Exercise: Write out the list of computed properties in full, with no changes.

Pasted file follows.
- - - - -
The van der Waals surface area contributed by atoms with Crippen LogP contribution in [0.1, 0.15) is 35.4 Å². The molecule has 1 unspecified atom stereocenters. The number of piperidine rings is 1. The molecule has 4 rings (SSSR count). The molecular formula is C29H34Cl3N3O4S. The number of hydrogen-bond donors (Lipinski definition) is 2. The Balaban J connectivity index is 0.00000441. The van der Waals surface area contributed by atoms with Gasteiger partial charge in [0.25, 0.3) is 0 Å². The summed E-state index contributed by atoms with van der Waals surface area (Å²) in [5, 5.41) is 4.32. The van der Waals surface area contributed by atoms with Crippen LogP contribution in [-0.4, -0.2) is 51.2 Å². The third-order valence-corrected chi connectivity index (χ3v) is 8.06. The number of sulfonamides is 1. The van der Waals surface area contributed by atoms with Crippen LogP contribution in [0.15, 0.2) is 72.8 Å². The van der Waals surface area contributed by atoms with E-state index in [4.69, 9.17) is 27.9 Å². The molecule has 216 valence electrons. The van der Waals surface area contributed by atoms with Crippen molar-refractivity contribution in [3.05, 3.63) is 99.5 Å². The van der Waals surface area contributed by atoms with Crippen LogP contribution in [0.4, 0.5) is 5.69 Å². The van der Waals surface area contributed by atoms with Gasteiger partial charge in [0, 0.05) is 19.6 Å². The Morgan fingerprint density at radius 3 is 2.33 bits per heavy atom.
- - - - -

The van der Waals surface area contributed by atoms with Crippen LogP contribution in [0.1, 0.15) is 35.4 Å². The molecule has 1 unspecified atom stereocenters. The number of piperidine rings is 1. The molecule has 4 rings (SSSR count). The molecular formula is C29H34Cl3N3O4S. The number of hydrogen-bond donors (Lipinski definition) is 2. The Balaban J connectivity index is 0.00000441. The van der Waals surface area contributed by atoms with Gasteiger partial charge in [0.25, 0.3) is 0 Å². The summed E-state index contributed by atoms with van der Waals surface area (Å²) in [5, 5.41) is 4.32. The van der Waals surface area contributed by atoms with Crippen LogP contribution in [-0.4, -0.2) is 51.2 Å². The third-order valence-corrected chi connectivity index (χ3v) is 8.06. The number of sulfonamides is 1. The van der Waals surface area contributed by atoms with Crippen LogP contribution in [0.15, 0.2) is 72.8 Å². The van der Waals surface area contributed by atoms with E-state index in [4.69, 9.17) is 27.9 Å². The molecule has 216 valence electrons. The van der Waals surface area contributed by atoms with Crippen molar-refractivity contribution in [3.05, 3.63) is 99.5 Å². The van der Waals surface area contributed by atoms with Crippen LogP contribution in [0.4, 0.5) is 5.69 Å². The van der Waals surface area contributed by atoms with Gasteiger partial charge in [0, 0.05) is 19.6 Å². The Morgan fingerprint density at radius 3 is 2.33 bits per heavy atom.